Tuesday, June 28, 2011

UK ports ready for greener future

UK ports can play a crucial role in reducing greenhouse gas emissions in the industry’s hugely complex supply chains, according to new research by the University of Hull (UoH).

The university mapped the environmental actions of 72 UK port locations and compared them with those carried out by leading ports overseas.

The research said that with more than 50% of global container traffic being controlled by 20 major ports companies, ports could take a leading role in bringing about major reductions in greenhouse gas emissions from shipping.

Although shipping is a relatively clean form of freight, in 2007, international shipping accounted for 2.7% of global carbon emissions, according to report by the International Maritime Organisation.

Dr Patrick Rigot-Muller, from the UoH Business School, said: “There is scope to reduce carbon emissions in the maritime industry by between 25% and 75%, using a range of technical and operational measures,” he said.

Existing measures include the use of “green passports” that offered reduced port fees for vessels meeting specified environmental requirements for emissions. This is currently used at four Dutch ports.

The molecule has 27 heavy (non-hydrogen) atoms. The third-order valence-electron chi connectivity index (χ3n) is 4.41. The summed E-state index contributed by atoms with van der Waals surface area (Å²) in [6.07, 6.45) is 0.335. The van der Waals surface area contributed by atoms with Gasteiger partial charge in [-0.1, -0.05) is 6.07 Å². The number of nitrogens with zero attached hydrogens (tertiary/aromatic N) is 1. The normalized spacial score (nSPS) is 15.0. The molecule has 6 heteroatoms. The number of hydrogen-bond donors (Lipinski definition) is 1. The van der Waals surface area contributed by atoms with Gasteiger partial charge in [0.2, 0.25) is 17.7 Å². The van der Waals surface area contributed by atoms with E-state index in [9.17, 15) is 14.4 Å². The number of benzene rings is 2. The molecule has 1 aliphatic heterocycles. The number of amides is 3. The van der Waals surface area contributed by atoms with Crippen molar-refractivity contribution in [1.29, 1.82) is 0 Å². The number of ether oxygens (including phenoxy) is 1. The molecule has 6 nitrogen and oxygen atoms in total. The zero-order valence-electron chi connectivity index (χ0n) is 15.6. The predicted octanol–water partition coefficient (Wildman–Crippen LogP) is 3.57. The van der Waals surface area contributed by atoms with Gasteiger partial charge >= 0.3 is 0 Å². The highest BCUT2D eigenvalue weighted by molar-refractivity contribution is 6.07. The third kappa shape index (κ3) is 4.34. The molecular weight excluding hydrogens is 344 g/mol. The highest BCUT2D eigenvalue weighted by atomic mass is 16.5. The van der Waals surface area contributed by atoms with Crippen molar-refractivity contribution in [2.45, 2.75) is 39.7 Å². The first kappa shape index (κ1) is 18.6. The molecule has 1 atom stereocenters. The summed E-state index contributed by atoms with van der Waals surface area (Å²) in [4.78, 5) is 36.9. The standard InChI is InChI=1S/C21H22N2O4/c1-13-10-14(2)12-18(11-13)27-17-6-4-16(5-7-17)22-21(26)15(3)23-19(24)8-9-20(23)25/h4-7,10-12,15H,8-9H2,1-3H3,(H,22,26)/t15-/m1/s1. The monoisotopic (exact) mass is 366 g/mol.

Cold-Ironing is another measure currently in use. The report said: “This is far more efficient than generating power on board ships for heat, lighting and other operations

“If energy from the grid is from sustainable sources, the environmental benefit is even greater.”

Truck control and vehicle booking systems are in use at the US port of Los Angeles. This reduces carbon emissions by providing time slots for haulage vehicles to be at the quayside, limiting the amount of time spent in port with engines running. It has reportedly reduced port truck emissions by 70%.

David Gibbs, a Professor at the UoH said: “There is a good track record of shipping companies working in partnership with port operators to improve environmental standards, given the right incentives.”

However, he said, for agreements to be effective, they would have to be adopted at a Europe-wide level.

“The UK, such as any country, should act carefully on taking unilateral decisions, since the ports industry is a very competitive market.

“For example, an environmental levy through UK ports could divert traffic to continental ports with the final leg being done by road. This scenario would be much worse in terms of carbon emissions.

“So, as always, there is a balance to be struck.”
(Source: Cargosystems.net)

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